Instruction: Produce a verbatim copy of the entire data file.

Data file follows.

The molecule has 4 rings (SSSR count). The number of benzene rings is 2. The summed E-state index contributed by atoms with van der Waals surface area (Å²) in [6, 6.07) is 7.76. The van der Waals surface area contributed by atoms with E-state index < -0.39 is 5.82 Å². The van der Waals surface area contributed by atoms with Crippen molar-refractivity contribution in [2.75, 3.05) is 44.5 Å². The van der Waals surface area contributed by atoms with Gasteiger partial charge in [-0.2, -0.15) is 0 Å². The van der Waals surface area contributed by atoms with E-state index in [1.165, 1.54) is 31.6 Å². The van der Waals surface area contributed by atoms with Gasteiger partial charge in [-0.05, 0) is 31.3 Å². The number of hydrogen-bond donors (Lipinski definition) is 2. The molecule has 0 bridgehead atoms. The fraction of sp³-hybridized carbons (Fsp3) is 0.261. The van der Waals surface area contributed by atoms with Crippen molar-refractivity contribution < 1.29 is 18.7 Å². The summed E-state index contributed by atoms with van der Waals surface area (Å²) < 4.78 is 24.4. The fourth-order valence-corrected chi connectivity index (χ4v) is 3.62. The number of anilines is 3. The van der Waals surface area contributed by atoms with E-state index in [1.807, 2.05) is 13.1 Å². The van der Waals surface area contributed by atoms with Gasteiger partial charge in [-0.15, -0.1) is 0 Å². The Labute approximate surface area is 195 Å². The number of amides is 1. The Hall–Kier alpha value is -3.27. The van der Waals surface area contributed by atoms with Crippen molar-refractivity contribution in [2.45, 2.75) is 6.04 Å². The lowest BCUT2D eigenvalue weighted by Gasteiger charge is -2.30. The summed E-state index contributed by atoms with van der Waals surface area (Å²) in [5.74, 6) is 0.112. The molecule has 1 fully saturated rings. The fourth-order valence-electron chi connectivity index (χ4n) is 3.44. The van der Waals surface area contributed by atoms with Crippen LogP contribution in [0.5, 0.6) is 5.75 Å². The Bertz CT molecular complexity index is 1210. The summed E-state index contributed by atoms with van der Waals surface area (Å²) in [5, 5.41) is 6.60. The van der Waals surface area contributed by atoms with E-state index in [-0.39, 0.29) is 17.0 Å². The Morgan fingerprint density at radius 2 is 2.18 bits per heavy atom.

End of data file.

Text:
The molecule has 4 rings (SSSR count). The number of benzene rings is 2. The summed E-state index contributed by atoms with van der Waals surface area (Å²) in [6, 6.07) is 7.76. The van der Waals surface area contributed by atoms with E-state index < -0.39 is 5.82 Å². The van der Waals surface area contributed by atoms with Crippen molar-refractivity contribution in [2.75, 3.05) is 44.5 Å². The van der Waals surface area contributed by atoms with Gasteiger partial charge in [-0.2, -0.15) is 0 Å². The van der Waals surface area contributed by atoms with E-state index in [1.165, 1.54) is 31.6 Å². The van der Waals surface area contributed by atoms with Gasteiger partial charge in [-0.05, 0) is 31.3 Å². The number of hydrogen-bond donors (Lipinski definition) is 2. The molecule has 0 bridgehead atoms. The fraction of sp³-hybridized carbons (Fsp3) is 0.261. The van der Waals surface area contributed by atoms with Crippen molar-refractivity contribution < 1.29 is 18.7 Å². The summed E-state index contributed by atoms with van der Waals surface area (Å²) < 4.78 is 24.4. The fourth-order valence-corrected chi connectivity index (χ4v) is 3.62. The number of anilines is 3. The van der Waals surface area contributed by atoms with E-state index in [1.807, 2.05) is 13.1 Å². The van der Waals surface area contributed by atoms with Gasteiger partial charge in [-0.15, -0.1) is 0 Å². The Labute approximate surface area is 195 Å². The number of amides is 1. The Hall–Kier alpha value is -3.27. The van der Waals surface area contributed by atoms with Crippen molar-refractivity contribution in [2.45, 2.75) is 6.04 Å². The lowest BCUT2D eigenvalue weighted by Gasteiger charge is -2.30. The summed E-state index contributed by atoms with van der Waals surface area (Å²) in [5.74, 6) is 0.112. The molecule has 1 fully saturated rings. The fourth-order valence-electron chi connectivity index (χ4n) is 3.44. The van der Waals surface area contributed by atoms with Crippen LogP contribution in [0.5, 0.6) is 5.75 Å². The Bertz CT molecular complexity index is 1210. The summed E-state index contributed by atoms with van der Waals surface area (Å²) in [5, 5.41) is 6.60. The van der Waals surface area contributed by atoms with E-state index in [-0.39, 0.29) is 17.0 Å². The Morgan fingerprint density at radius 2 is 2.18 bits per heavy atom.